The GSMA, a global body representing operators, predicts Tanzania will be among the top seven subscriber markets in sub-Saharan Africa in the next five years. And while Kenya’s M-pesa has won international plaudits for its groundbreaking mobile money system, Tanzania has arguably overtaken its northern neighbour in the depth of its mobile money market. The World Bank reported last year there were more mobile money accounts per 1,000 adults in Tanzania than anywhere else in Africa.
Johannesburg-listed Vodacom, which is majority owned by Vodafone, is the largest mobile operator by subscriber numbers. Its main rivals are Tigo, a brand name of Stockholm-listed Millicom, and India’s Bharti Airtel. Together, the three operators control some 90 per cent of the market of 34m active mobile contracts out of a population of 55m.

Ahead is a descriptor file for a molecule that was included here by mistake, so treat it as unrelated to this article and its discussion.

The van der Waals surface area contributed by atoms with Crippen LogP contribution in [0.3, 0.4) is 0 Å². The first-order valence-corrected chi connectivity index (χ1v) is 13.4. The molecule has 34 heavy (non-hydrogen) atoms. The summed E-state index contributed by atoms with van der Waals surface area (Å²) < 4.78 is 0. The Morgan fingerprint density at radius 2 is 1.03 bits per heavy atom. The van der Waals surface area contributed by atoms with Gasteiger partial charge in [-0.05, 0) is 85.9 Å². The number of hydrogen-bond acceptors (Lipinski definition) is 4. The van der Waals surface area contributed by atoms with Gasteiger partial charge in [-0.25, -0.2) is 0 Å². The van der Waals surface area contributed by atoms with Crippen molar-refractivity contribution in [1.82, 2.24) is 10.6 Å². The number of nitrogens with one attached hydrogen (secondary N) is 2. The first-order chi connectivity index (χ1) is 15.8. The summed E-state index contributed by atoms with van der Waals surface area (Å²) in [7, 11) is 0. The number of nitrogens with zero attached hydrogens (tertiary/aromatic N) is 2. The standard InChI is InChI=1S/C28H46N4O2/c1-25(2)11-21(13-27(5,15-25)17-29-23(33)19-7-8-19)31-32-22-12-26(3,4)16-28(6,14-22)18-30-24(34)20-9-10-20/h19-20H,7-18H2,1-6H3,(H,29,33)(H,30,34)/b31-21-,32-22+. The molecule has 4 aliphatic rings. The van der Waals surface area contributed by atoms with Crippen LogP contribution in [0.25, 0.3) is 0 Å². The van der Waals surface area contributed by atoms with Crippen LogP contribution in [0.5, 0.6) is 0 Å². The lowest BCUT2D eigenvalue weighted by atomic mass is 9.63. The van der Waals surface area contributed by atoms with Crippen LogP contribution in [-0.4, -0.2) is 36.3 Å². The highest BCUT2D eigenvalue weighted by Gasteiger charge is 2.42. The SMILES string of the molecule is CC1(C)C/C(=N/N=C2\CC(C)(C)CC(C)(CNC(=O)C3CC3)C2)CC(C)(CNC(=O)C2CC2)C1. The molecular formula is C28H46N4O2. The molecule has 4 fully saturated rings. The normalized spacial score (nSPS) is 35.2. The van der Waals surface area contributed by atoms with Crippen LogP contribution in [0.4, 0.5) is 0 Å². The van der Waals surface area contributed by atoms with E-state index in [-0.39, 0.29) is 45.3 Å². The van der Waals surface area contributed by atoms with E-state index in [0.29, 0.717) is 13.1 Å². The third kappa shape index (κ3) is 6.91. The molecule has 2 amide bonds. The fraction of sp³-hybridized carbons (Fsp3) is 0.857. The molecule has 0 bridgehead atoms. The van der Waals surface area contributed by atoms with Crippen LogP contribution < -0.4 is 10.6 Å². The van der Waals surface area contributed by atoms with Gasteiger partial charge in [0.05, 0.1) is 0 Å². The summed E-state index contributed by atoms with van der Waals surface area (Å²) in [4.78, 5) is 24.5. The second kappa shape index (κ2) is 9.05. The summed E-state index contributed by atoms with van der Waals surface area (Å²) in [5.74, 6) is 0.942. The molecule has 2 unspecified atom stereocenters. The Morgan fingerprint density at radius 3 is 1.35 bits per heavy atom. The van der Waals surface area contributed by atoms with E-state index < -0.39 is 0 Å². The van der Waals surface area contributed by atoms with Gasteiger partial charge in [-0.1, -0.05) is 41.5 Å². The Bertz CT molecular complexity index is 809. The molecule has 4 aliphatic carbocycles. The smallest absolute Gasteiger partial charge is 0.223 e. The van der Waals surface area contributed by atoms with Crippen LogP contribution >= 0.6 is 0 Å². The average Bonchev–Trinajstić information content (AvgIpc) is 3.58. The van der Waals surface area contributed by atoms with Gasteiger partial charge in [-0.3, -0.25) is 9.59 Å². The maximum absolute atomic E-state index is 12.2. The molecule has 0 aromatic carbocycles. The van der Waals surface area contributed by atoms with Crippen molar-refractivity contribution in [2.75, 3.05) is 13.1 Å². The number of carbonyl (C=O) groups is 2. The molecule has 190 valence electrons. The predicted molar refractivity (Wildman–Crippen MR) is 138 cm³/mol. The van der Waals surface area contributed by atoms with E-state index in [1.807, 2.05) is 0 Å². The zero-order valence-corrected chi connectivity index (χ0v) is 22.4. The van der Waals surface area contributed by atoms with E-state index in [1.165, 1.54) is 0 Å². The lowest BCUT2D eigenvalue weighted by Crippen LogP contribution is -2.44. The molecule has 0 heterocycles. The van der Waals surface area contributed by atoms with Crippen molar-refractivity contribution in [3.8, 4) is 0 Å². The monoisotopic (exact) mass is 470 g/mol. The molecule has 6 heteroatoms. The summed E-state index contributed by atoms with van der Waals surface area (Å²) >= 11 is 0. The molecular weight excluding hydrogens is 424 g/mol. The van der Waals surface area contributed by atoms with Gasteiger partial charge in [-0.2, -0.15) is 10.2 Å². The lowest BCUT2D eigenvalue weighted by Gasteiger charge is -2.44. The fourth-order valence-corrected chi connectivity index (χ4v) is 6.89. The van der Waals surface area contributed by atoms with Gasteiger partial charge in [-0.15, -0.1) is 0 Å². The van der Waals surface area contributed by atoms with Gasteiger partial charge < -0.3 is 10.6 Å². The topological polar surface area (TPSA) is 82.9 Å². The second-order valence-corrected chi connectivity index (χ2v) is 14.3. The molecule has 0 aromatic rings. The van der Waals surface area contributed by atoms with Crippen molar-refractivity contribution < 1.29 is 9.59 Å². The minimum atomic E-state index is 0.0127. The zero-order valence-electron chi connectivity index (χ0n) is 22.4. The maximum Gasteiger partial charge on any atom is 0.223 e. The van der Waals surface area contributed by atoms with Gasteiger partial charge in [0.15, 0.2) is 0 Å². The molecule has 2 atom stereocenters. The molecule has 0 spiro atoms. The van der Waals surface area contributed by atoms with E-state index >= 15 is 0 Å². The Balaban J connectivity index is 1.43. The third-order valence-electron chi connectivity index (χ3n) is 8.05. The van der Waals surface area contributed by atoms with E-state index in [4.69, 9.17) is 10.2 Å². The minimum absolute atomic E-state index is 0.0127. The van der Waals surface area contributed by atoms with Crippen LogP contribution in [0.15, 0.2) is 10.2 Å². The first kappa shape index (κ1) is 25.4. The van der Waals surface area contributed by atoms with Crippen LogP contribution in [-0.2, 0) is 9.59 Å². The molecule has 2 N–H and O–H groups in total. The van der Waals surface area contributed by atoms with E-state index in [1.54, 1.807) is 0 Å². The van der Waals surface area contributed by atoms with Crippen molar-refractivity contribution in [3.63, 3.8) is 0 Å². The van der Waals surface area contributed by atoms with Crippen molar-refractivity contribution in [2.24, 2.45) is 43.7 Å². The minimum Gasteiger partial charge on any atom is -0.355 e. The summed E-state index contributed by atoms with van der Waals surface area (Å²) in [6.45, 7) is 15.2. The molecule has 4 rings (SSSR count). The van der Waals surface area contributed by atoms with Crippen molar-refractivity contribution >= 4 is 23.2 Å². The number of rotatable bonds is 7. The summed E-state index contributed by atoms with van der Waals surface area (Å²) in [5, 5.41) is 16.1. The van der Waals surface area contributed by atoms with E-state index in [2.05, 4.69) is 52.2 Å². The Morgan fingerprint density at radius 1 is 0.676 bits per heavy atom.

“Mobile money is so successful because the competition is cash, not the banks,” says Diego Gutierrez, Tigo’s general manager for Tanzania. Some 60 per cent of adults have mobile money wallets in the country, while only 15 per cent have bank accounts, Tigo says.
“I believe we’re just scratching the surface,” Mr Gutierrez adds. “Fintech is going to drive the development of mobile financial services. I believe that Tanzania is showing the way as to where mobile money is going. If it’s not the most advanced it’s one of the most advanced markets.”